6. The process of claim 3 wherein the high boiling solvent is the monobutyl ether of ethylene glycol.

7. The process of claim 4 wherein the high boiling solvent is the monomethyl ether of diethylene glycol.

References Cited by the Examiner UNITED STATES PATENTS 2/1935 Hoflmann et al.

FOREIGN PATENTS 824,535 12/1959 Great Britain.

CHARLES B. PARKER, Primary Examiner.

ANTON H. SUTTO, Assistant Examiner.

Patent Citations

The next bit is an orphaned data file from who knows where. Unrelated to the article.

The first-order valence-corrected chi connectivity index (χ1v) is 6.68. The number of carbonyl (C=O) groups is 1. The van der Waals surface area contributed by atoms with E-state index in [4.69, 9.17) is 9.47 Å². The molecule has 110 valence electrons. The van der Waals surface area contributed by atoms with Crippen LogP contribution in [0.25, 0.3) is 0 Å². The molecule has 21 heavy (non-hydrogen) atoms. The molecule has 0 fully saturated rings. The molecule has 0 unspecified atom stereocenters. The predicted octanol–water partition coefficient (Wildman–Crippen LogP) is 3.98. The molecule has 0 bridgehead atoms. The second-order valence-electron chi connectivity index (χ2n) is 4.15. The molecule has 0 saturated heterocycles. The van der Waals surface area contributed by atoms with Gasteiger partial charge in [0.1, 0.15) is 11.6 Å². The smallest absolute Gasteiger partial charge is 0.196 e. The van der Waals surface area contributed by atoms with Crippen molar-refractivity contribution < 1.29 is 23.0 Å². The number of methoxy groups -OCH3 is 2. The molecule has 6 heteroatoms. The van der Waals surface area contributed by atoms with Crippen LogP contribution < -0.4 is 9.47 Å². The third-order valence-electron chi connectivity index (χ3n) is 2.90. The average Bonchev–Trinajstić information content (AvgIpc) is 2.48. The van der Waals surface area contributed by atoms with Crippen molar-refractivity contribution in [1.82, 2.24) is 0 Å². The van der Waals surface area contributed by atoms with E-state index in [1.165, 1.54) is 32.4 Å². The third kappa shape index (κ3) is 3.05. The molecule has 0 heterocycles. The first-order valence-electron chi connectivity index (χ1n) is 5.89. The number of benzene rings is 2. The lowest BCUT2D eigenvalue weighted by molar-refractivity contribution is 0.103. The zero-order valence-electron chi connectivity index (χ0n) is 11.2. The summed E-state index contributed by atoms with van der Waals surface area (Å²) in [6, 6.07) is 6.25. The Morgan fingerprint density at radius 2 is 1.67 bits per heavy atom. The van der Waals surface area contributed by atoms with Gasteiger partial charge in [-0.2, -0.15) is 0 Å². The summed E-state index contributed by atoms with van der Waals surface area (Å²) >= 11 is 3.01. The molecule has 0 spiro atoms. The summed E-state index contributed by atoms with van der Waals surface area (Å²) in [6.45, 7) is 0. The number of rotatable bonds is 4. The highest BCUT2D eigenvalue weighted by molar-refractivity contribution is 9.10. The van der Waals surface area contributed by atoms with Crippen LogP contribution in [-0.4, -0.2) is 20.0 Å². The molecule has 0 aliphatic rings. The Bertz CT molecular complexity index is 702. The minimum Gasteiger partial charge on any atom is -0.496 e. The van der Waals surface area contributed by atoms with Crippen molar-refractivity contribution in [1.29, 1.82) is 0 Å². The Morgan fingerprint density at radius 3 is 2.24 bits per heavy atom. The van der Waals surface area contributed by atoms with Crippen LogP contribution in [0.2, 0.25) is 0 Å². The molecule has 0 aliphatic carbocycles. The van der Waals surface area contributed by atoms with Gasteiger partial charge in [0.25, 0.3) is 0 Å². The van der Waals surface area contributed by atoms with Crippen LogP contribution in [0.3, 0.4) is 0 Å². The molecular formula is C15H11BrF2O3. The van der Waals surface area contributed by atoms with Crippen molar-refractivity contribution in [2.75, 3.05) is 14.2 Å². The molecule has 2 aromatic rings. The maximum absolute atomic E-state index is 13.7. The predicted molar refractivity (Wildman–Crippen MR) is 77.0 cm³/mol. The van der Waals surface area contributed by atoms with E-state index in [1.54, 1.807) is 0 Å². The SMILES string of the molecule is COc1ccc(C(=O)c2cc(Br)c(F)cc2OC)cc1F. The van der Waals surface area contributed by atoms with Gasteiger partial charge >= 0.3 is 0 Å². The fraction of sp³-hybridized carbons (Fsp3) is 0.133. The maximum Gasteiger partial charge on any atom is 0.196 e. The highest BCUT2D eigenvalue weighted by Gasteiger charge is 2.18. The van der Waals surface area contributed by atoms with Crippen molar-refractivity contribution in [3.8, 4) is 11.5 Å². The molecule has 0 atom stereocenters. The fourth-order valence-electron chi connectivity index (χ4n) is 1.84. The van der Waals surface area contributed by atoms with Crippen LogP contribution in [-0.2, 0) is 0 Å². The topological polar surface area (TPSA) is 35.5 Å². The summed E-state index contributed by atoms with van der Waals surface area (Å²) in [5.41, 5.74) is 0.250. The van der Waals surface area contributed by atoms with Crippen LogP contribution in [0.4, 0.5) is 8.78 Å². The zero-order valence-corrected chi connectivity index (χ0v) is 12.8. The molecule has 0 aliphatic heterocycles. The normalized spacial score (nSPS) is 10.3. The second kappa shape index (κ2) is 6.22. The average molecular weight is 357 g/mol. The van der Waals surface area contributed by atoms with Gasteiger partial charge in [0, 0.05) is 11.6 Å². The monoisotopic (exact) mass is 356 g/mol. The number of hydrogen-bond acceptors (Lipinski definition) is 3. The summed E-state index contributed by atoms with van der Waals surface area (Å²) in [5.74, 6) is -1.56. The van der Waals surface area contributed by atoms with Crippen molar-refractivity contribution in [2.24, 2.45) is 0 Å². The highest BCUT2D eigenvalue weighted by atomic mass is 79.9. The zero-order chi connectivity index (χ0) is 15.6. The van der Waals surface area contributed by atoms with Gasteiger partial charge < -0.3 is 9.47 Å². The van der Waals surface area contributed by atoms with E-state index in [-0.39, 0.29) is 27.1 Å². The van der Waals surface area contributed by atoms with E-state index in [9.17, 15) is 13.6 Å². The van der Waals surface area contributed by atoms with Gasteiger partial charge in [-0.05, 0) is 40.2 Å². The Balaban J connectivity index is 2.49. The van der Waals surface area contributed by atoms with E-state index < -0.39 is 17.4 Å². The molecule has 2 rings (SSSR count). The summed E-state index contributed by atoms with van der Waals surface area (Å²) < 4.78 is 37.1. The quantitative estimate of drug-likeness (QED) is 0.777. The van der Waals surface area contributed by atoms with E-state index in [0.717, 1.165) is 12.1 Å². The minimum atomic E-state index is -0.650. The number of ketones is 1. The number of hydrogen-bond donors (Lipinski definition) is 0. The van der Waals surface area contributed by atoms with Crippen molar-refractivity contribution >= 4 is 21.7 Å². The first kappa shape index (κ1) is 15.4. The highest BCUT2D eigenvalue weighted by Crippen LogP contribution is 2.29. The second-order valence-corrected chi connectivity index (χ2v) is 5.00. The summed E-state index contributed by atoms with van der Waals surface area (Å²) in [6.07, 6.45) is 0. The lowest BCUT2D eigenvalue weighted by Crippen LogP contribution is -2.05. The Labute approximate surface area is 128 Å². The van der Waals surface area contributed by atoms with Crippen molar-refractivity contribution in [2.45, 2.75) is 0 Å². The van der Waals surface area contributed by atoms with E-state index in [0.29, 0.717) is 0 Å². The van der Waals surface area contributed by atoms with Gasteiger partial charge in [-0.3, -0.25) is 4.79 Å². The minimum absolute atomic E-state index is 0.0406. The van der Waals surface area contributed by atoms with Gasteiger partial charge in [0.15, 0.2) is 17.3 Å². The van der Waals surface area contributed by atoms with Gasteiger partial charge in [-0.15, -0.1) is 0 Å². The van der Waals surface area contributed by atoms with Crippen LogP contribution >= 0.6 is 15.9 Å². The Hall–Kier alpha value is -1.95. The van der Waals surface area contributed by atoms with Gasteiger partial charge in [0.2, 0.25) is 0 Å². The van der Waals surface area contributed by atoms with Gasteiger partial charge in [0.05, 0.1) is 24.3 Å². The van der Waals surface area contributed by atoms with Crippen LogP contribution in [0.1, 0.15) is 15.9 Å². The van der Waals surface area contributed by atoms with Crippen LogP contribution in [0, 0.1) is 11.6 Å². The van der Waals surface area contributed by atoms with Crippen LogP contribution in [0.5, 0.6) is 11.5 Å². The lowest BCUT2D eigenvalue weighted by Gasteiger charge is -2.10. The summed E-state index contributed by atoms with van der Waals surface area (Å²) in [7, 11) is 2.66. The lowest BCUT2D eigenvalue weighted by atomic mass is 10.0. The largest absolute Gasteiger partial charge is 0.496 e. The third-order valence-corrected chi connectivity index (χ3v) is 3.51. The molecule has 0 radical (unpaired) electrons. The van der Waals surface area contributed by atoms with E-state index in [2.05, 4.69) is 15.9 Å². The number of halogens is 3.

Cited PatentFiling datePublication dateApplicantTitle
US1992615 *Aug 11, 1932Feb 26, 1935Ig Farbenindustrie AgAmino nitrile and process of producing same
GB824535A * Title not available
Referenced by
Citing PatentFiling datePublication dateApplicantTitle
US5097073 *Jun 12, 1991Mar 17, 1992Kao CorporationProduction of aliphatic primary of secondary amine
US5648545 *Jul 5, 1995Jul 15, 1997Basf AktiengesellschaftPreparation of amines from nitriles by alkylation with a nitrogen compound in the presence of a copper oxide/zirconium oxide catalyst
U.S. Classification564/490
International ClassificationC07C209/00, C07C209/48
Cooperative ClassificationC07C209/48
European ClassificationC07C209/48